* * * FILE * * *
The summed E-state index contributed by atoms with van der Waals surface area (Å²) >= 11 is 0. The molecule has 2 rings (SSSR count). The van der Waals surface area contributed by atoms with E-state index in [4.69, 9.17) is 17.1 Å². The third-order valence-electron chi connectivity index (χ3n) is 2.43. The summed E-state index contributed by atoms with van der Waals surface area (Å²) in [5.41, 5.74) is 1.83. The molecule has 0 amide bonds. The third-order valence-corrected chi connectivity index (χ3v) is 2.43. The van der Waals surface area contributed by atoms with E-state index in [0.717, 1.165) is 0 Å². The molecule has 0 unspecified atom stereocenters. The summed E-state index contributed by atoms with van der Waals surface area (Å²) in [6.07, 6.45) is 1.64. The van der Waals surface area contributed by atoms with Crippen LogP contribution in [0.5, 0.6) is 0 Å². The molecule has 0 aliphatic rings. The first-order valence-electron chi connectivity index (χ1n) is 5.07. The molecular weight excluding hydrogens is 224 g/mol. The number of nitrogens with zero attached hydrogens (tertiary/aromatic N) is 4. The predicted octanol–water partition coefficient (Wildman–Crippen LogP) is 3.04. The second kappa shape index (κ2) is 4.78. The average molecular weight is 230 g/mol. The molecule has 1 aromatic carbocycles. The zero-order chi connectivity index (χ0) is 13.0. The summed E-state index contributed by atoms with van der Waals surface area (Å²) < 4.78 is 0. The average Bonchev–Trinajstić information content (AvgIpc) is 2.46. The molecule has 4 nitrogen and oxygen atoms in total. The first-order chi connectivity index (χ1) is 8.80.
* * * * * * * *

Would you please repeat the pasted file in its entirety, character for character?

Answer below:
The summed E-state index contributed by atoms with van der Waals surface area (Å²) >= 11 is 0. The molecule has 2 rings (SSSR count). The van der Waals surface area contributed by atoms with E-state index in [4.69, 9.17) is 17.1 Å². The third-order valence-electron chi connectivity index (χ3n) is 2.43. The summed E-state index contributed by atoms with van der Waals surface area (Å²) in [5.41, 5.74) is 1.83. The molecule has 0 amide bonds. The third-order valence-corrected chi connectivity index (χ3v) is 2.43. The van der Waals surface area contributed by atoms with E-state index in [0.717, 1.165) is 0 Å². The molecule has 0 unspecified atom stereocenters. The summed E-state index contributed by atoms with van der Waals surface area (Å²) in [6.07, 6.45) is 1.64. The van der Waals surface area contributed by atoms with Crippen LogP contribution in [0.5, 0.6) is 0 Å². The molecule has 0 aliphatic rings. The first-order valence-electron chi connectivity index (χ1n) is 5.07. The molecular weight excluding hydrogens is 224 g/mol. The number of nitrogens with zero attached hydrogens (tertiary/aromatic N) is 4. The predicted octanol–water partition coefficient (Wildman–Crippen LogP) is 3.04. The second kappa shape index (κ2) is 4.78. The average molecular weight is 230 g/mol. The molecule has 1 aromatic carbocycles. The zero-order chi connectivity index (χ0) is 13.0. The summed E-state index contributed by atoms with van der Waals surface area (Å²) < 4.78 is 0. The average Bonchev–Trinajstić information content (AvgIpc) is 2.46. The molecule has 4 nitrogen and oxygen atoms in total. The first-order chi connectivity index (χ1) is 8.80.